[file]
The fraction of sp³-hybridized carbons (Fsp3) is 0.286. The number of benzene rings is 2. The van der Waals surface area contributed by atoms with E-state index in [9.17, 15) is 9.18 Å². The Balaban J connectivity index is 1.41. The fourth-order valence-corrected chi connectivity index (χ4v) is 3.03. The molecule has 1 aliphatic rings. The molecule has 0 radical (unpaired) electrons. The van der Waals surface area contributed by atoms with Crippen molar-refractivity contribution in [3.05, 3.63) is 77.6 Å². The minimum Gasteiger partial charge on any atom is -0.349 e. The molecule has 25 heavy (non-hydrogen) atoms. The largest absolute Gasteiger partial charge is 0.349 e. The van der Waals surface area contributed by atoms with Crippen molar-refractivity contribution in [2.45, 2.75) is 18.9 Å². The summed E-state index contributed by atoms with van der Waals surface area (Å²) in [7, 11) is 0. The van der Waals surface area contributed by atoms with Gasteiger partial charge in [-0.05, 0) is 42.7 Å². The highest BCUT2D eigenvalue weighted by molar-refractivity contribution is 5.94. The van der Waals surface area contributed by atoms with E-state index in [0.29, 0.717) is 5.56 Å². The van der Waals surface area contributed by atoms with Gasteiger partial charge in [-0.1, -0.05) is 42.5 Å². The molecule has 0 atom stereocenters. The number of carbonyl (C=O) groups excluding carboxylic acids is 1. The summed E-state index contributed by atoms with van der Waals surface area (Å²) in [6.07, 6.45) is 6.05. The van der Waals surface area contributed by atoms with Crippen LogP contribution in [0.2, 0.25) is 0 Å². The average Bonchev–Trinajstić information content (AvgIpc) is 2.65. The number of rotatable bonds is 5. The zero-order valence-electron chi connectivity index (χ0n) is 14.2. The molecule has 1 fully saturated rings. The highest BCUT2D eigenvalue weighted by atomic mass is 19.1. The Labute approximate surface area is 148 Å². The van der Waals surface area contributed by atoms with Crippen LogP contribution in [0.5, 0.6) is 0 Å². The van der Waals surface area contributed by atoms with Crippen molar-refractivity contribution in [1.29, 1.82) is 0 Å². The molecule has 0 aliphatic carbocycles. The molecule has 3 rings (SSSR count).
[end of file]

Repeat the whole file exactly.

The fraction of sp³-hybridized carbons (Fsp3) is 0.286. The number of benzene rings is 2. The van der Waals surface area contributed by atoms with E-state index in [9.17, 15) is 9.18 Å². The Balaban J connectivity index is 1.41. The fourth-order valence-corrected chi connectivity index (χ4v) is 3.03. The molecule has 1 aliphatic rings. The molecule has 0 radical (unpaired) electrons. The van der Waals surface area contributed by atoms with Crippen molar-refractivity contribution in [3.05, 3.63) is 77.6 Å². The minimum Gasteiger partial charge on any atom is -0.349 e. The molecule has 25 heavy (non-hydrogen) atoms. The largest absolute Gasteiger partial charge is 0.349 e. The van der Waals surface area contributed by atoms with Crippen molar-refractivity contribution in [2.45, 2.75) is 18.9 Å². The summed E-state index contributed by atoms with van der Waals surface area (Å²) in [7, 11) is 0. The van der Waals surface area contributed by atoms with Gasteiger partial charge in [-0.05, 0) is 42.7 Å². The highest BCUT2D eigenvalue weighted by molar-refractivity contribution is 5.94. The van der Waals surface area contributed by atoms with E-state index in [0.29, 0.717) is 5.56 Å². The van der Waals surface area contributed by atoms with Gasteiger partial charge in [-0.1, -0.05) is 42.5 Å². The molecule has 0 atom stereocenters. The number of carbonyl (C=O) groups excluding carboxylic acids is 1. The summed E-state index contributed by atoms with van der Waals surface area (Å²) in [6.07, 6.45) is 6.05. The van der Waals surface area contributed by atoms with Crippen LogP contribution in [0.2, 0.25) is 0 Å². The average Bonchev–Trinajstić information content (AvgIpc) is 2.65. The number of rotatable bonds is 5. The zero-order valence-electron chi connectivity index (χ0n) is 14.2. The molecule has 1 fully saturated rings. The highest BCUT2D eigenvalue weighted by atomic mass is 19.1. The Labute approximate surface area is 148 Å². The van der Waals surface area contributed by atoms with Crippen LogP contribution in [0.5, 0.6) is 0 Å². The van der Waals surface area contributed by atoms with Crippen molar-refractivity contribution in [1.29, 1.82) is 0 Å². The molecule has 0 aliphatic carbocycles. The molecule has 3 rings (SSSR count).